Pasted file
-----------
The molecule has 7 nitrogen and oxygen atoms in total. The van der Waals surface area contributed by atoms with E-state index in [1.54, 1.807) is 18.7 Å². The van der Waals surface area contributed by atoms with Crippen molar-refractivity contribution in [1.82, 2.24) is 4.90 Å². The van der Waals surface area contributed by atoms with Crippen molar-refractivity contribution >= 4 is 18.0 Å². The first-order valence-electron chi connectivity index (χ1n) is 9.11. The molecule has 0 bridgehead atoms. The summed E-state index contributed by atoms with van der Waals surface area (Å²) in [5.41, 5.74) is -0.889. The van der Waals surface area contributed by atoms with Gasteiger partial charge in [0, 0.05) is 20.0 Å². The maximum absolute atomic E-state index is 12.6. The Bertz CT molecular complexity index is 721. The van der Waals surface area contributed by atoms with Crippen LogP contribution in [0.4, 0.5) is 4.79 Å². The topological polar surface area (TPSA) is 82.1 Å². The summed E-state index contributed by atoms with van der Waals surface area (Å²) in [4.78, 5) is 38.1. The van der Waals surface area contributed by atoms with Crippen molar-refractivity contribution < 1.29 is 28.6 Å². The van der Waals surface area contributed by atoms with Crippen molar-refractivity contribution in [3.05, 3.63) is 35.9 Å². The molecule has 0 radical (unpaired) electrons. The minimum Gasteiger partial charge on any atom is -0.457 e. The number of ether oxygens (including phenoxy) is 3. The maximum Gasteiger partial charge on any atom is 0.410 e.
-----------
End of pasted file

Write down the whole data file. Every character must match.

The molecule has 7 nitrogen and oxygen atoms in total. The van der Waals surface area contributed by atoms with E-state index in [1.54, 1.807) is 18.7 Å². The van der Waals surface area contributed by atoms with Crippen molar-refractivity contribution in [1.82, 2.24) is 4.90 Å². The van der Waals surface area contributed by atoms with Crippen molar-refractivity contribution >= 4 is 18.0 Å². The first-order valence-electron chi connectivity index (χ1n) is 9.11. The molecule has 0 bridgehead atoms. The summed E-state index contributed by atoms with van der Waals surface area (Å²) in [5.41, 5.74) is -0.889. The van der Waals surface area contributed by atoms with Gasteiger partial charge in [0, 0.05) is 20.0 Å². The maximum absolute atomic E-state index is 12.6. The Bertz CT molecular complexity index is 721. The van der Waals surface area contributed by atoms with Crippen LogP contribution in [0.4, 0.5) is 4.79 Å². The topological polar surface area (TPSA) is 82.1 Å². The summed E-state index contributed by atoms with van der Waals surface area (Å²) in [4.78, 5) is 38.1. The van der Waals surface area contributed by atoms with Crippen molar-refractivity contribution < 1.29 is 28.6 Å². The van der Waals surface area contributed by atoms with Crippen molar-refractivity contribution in [3.05, 3.63) is 35.9 Å². The molecule has 0 radical (unpaired) electrons. The minimum Gasteiger partial charge on any atom is -0.457 e. The number of ether oxygens (including phenoxy) is 3. The maximum Gasteiger partial charge on any atom is 0.410 e.